Hou Shijun, who founded Beijing Ziming Education and said he was the first to enter the market of professional SAT training on the Chinese mainland, said students surged from only seven in 2004 to more than 2,000 in Beijing alone last year.
He said the number has risen by 20 to 30 percent every year, and there are about 25,000 to 30,000 SAT-prep students across the country, "most in their first year or second year in high school."
It's not only high school students in China who go in for SAT training. Many Chinese students who attend high schools abroad are also keen on the course.
Yin Hang, 16, has just finished ninth grade - her first year in a private school in McLean, Virginia - and returned to China for summer holiday. Like many of her friends, she asked her mom to reserve a seat in an SAT-prep class.
"High schools in the US won't emphasize training dedicated to SAT test until 11th grade. Before that, all the related courses are simply about proficiency in the language rather than targeting any tests," she said.
"It's not that I can't keep up with my class in the US. I just want to know more about the test before taking it and see what kind of score I get. Test training in China never lets you down."
Hou said it's important that parents and students understand the SAT is designed to assess critical thinking, not English proficiency, so excellent English alone is of no use. Kang Xinghua, 28, who has taught SAT classes for five years, agrees.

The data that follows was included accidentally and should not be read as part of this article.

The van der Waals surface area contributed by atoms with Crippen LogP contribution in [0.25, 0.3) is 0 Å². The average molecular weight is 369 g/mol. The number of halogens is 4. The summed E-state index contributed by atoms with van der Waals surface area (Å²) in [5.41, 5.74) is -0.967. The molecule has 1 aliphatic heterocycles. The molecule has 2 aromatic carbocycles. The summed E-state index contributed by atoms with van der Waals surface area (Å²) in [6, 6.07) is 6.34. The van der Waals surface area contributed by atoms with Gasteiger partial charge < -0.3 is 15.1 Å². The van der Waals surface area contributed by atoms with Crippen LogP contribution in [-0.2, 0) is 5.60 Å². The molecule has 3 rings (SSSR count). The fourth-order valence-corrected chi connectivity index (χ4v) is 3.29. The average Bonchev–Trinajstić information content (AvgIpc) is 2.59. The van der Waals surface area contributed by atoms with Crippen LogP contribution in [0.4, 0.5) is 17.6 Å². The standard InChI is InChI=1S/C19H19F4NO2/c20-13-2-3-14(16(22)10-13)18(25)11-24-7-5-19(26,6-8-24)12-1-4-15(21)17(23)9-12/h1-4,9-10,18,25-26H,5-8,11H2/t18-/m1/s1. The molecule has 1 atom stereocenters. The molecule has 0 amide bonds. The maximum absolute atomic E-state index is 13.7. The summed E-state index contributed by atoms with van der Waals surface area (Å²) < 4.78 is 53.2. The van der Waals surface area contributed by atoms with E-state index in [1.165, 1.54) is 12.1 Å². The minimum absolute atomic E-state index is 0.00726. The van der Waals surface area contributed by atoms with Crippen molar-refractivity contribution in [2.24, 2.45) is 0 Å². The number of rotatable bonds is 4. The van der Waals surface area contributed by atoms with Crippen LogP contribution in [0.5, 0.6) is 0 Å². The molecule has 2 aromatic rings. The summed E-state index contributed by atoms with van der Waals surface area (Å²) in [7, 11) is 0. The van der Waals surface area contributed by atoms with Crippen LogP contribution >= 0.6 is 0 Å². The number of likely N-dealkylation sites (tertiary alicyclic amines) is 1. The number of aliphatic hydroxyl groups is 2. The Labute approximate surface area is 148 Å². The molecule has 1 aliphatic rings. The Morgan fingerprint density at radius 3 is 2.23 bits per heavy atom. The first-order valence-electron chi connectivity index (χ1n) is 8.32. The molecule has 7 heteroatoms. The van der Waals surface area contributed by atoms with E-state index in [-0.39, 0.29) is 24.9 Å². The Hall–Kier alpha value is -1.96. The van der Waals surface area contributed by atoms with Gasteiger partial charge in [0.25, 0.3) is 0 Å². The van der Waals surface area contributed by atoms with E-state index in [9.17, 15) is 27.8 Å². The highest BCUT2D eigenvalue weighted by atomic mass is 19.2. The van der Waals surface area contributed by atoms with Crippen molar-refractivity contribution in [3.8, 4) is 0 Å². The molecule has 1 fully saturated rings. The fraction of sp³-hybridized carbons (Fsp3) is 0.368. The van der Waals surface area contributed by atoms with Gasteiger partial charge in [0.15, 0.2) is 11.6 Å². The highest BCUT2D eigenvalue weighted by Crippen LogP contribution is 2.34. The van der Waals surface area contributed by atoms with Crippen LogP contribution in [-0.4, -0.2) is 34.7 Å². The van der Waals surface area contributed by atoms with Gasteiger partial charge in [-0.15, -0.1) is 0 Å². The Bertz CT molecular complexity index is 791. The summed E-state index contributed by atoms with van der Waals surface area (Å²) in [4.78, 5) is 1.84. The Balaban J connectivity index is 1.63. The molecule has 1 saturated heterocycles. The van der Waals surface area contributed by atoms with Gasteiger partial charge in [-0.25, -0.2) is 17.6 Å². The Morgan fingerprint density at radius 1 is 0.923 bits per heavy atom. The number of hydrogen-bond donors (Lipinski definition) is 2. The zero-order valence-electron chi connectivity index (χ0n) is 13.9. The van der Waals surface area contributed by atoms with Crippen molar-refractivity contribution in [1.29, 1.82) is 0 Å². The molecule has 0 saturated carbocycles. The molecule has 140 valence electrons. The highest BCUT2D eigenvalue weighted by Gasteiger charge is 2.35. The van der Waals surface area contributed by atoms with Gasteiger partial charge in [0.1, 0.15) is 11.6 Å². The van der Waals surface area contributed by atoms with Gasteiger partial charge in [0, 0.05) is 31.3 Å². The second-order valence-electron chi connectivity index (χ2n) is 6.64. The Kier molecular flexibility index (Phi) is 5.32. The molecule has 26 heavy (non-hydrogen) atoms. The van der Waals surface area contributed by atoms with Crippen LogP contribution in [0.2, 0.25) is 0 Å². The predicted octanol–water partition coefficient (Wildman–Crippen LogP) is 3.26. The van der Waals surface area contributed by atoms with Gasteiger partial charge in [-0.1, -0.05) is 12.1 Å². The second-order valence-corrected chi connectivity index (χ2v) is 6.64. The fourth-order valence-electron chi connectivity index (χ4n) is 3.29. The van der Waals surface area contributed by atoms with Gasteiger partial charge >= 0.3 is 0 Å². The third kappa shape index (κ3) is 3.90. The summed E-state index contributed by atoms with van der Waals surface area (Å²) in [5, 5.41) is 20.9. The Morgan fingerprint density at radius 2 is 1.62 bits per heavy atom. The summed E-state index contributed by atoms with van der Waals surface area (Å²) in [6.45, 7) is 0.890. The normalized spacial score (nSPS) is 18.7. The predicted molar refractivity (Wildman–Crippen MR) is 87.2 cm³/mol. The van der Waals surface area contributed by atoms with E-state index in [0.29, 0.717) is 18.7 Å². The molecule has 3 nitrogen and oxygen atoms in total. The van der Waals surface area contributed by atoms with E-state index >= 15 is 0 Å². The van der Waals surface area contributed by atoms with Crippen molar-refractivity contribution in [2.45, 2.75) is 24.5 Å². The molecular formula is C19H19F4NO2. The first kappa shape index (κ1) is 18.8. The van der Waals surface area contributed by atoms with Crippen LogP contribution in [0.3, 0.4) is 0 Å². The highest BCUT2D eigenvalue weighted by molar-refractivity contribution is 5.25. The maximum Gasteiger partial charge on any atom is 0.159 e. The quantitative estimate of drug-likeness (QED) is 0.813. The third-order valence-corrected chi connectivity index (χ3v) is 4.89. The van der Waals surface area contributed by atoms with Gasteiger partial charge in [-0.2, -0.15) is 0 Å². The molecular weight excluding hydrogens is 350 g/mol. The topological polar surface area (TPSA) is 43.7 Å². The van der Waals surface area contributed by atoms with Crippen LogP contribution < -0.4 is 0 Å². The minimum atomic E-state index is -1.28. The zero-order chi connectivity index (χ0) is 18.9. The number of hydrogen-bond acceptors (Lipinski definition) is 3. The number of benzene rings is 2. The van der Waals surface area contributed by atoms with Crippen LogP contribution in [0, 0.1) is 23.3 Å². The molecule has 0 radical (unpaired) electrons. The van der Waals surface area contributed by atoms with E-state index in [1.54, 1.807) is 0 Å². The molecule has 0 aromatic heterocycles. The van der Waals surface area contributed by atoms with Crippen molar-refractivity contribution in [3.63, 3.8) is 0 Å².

He said the vocabulary needed for the SAT is 12,000 to 15,000 words, more than the requirement for a Chinese university graduate who majored in English. But it's not the English that hinders students taking the SAT; it's the learning methods and study habits picked up over the years, "the lack of a Western way of thinking and the ability to make logical deductions."
Kang said he is researching a book he will write about SAT training, and he just returned from the US, where he talked to 20 professors at top 50 universities. "Almost all of them told me that the problem lies in vocabulary only when a student scores between 500 and 600 in reading."
He said the mean scores of college-bound US seniors have not exceeded 510 in the past 34 years, according to data released by the College Board, which developed and administers the exam.
Too few teachers
Of all the forms of SAT training classes, Hou said market share is dominated by training schools such as his Ziming Education and Beijing-based New Oriental Education and Technology Group.
Some public high schools work with professional training centers, he said, but the centers themselves don't have enough teachers to handle the boom in students.
For example, Jinling High School in Nanjing, capital of Jiangsu province, has offered an international class for four years, but it could end this year. "We are running out of teachers to support the class," said a consultant named Chen at USA Daxue, which provides SAT teachers to Jinling High School.
Still, students keep applying for such classes and are accepted by top 20 American universities, some with scholarships.